Two main theories stood out which might explain the Mars methane: volcanic activity or the action of methanogens (bacteria that give off methane) in the martian soil. However, in 2005, results of a study carried out by Vladimir Krasnopolsky using NASA's Infrared Telescope Facility were published that found no trace in the Mars atmosphere of sulfur dioxide. This gas is given out in copious amounts by volcanoes on Earth and ought to be present on Mars if there had been any substantial volcanic activity there over the past few centuries. Its absence casts doubt on the volcano theory of the martian methane and boosts the biological explanation. However, other ways of explaining the presence of methane on Mars remain. Perhaps heat diffusing from buried magma is driving reactions between underground moisture and minerals, producing methane but no sulfur dioxide. These hydrological processes are thought to occur 10 km below the martian surface. According to this idea, the underground water and rock reactions would produce hydrogen, which would combine with carbon or carbon dioxide in crustal pores to produce methane.


The present situation is that a biogenic source for the Mars methane is a distinct possibility but scientists are keen to eliminate first every other possibility.


In July 2004, came announcements from the same Mars Express investigators that they had found trace amounts of ammonia in the martian atmosphere. If confirmed this would be even more significant because this gas can survive for only a few hours. See also methane on Mars and ammonia on Mars.


Water vapor and hydrogen on Mars

The comparatively large amount of carbon dioxide in the martian atmosphere – 9 times more overall than is contained in Earth's much thicker atmosphere – led astronomers to conclude more than three decades ago that the martian atmosphere should contain small amounts of water vapor and hydrogen. Why? Because the carbon dioxide would be split by solar radiation into carbon monoxide and oxygen; water vapor must be present, the theory went, to trigger chemical reactions that recombine the carbon monoxide and oxygen to make carbon dioxide and thus complete the cycle. As part of this process, hydrogen molecules would be created. Water vapor was found on Mars by Viking in the 1970s, but the molecular hydrogen was only detected as recently as 2001 by Vladimir A. Krasnopolsky of the Catholic University of America and Paul D. Feldman of Johns Hopkins University, using NASA's Far Ultraviolet Spectroscopic Explorer (FUSE) spacecraft.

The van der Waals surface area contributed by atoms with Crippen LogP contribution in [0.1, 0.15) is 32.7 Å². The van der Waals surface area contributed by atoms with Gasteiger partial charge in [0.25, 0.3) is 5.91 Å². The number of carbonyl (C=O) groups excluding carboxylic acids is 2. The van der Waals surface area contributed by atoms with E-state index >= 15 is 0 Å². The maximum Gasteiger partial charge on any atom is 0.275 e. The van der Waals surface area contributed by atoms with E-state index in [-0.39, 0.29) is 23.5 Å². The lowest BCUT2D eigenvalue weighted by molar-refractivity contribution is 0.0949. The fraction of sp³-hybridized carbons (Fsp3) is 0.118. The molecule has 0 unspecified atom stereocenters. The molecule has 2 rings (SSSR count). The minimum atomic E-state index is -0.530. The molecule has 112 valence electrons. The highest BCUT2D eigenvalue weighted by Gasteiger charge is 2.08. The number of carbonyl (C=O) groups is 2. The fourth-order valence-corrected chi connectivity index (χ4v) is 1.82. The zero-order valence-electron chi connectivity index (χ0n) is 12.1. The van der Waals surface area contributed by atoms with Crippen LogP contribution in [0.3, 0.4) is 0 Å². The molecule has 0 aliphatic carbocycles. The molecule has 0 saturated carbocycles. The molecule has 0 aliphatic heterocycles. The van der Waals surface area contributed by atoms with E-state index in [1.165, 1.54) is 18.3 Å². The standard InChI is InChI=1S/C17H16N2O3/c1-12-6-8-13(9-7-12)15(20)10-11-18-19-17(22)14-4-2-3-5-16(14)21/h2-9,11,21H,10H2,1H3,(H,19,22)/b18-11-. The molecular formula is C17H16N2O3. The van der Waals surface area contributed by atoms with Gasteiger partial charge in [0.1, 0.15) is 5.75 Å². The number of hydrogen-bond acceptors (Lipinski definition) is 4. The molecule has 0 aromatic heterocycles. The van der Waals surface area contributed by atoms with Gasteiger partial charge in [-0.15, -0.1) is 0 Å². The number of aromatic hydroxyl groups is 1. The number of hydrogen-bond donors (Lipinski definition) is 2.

Earlier observations of the martian atmosphere

William Herschel offered the first scientific evidence that Mars might have an atmosphere. His observations of the planet in 1783 led him to suppose that some changes he had noted were due to "clouds and vapors."1 Four years later, Johann Schröter arrived at the same conclusion:2


The spots and streaks on the surface of Mars are always changing, even from hour to hour. But that they are the same regions is shown by the fact that the same shapes and positions develop and pass away again, as one would expect of the variable atmospheric appearances occurring above a solid surface.